Further Hypnagogia info, including teaser tracks and preorders, will be unveiled in the weeks to come.

Hypnagogia Track Listing:
1. The Fear After
2. Valorous Consternation
3. Schadenfreude
4. Too Feign Ebullience
5. Hypnagogia
6. Ceremony Of Bleeding
7. Hypnopompic
8. The Weald Of Perished Men

EVOKEN on Hypnagogia:
John Paradiso – vocals/guitar
Chris Molinari – guitar
Dave Wagner – bass
Don Zaros – keyboards
Vince Verkay – drums

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Evoken, Atra Mors (2012)

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Insect Ark Post “Tarnish” Video; Touring East and West Coasts

Posted in Bootleg Theater on August 8th, 2018 by JJ Koczan

insect ark (Photo by Rennie Elliot)

I was fortunate enough to watch a couple minutes of Insect Ark at Roadburn earlier this year from way, way in the back of the Cul de Sac venue in the Netherlands, and I ran into band founder/multi-instrumentalist Dana Schechter later on or the next day or whenever it was and told her, “Your band is fucking awesome.” Usually one tries to be reserved. I nonetheless stand by the statement.

Earlier this year, Schechter, who handles lap steel, bass, synth, etc., and drummer/synth noisemaker Ashley Spungin released the second Insect Ark album, Marrow Hymns, through Profound Lore. It’s the first collaboration between the two players under the Insect Ark banner — the first full-length, 2015’s Portal/Well (review here), was Schechter alone — and through the Earthly drone ramble of “In the Nest” to the practically-noise-rock “Skin Walker,” which follows and into the insect ark marrow hymnsminimalist, post-metallic reaches of “Slow Ray,” which has a proclivity for holding tension worthy of comparison to Neurosis, it’s an evocative, inspirational outing that refuses genre convention in favor of its own strength of creative will. With the ambient introduction of “Thelema” setting a foreboding tone and “Arp 9” following with an immediate burst of bass/drum angularity of groove, there’s as much atmospheric as there is tonal heft, but with the layered-in lap steel, an airy high end seems to float through the places vocals might otherwise go.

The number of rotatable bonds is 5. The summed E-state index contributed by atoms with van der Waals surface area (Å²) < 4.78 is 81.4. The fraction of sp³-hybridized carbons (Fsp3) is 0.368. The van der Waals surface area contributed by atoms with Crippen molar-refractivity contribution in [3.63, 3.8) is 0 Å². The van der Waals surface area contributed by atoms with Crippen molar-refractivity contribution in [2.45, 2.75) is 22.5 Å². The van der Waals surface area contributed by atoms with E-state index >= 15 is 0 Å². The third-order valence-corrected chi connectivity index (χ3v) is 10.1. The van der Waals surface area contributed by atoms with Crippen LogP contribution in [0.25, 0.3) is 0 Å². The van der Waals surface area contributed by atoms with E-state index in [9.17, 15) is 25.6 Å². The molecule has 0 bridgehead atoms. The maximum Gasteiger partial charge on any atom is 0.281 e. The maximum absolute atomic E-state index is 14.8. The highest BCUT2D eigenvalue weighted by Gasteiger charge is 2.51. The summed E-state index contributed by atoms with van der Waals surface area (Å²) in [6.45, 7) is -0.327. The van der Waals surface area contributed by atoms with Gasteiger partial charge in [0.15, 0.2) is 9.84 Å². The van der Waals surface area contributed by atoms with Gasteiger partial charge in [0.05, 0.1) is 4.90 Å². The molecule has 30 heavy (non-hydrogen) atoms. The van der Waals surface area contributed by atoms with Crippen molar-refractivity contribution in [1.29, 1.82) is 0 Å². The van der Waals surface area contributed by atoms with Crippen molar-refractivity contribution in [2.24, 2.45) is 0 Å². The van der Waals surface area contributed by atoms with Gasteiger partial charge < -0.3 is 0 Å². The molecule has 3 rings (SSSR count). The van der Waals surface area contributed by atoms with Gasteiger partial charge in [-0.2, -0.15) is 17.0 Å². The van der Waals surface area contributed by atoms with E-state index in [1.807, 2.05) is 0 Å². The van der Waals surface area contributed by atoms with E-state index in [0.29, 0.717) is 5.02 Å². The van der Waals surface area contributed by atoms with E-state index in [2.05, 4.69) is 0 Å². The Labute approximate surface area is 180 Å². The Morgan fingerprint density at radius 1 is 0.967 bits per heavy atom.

Marrow Hymns can be crushing, but listening to Spungin‘s tom work in “Sea Harps” and how it opens to a mid-level payoff in the cymbals before she and Schechter lock in a march beneath swells of guitar, it’s not overdone, amp-worshiping claustrophobia. And though it’s clearly progressive in the sense of having thought behind it, it’s not overly cerebral and staid as some post-metal has a tendency to be. It’s titled correctly. Marrow Hymns. It goes right to the bone and sings from what’s inside there. Some of it is gorgeous, some of it isn’t, but whatever it is, it’s honest, and as the drumless “Tarnish” moves into the patient and consuming highlight “Windless” and the drone-fight synth-barrage that is closer “Daath,” Insect Ark only seem to be plunging even deeper into that visceral, often lonely reality. Marrow Hymns is powerful. A living thing.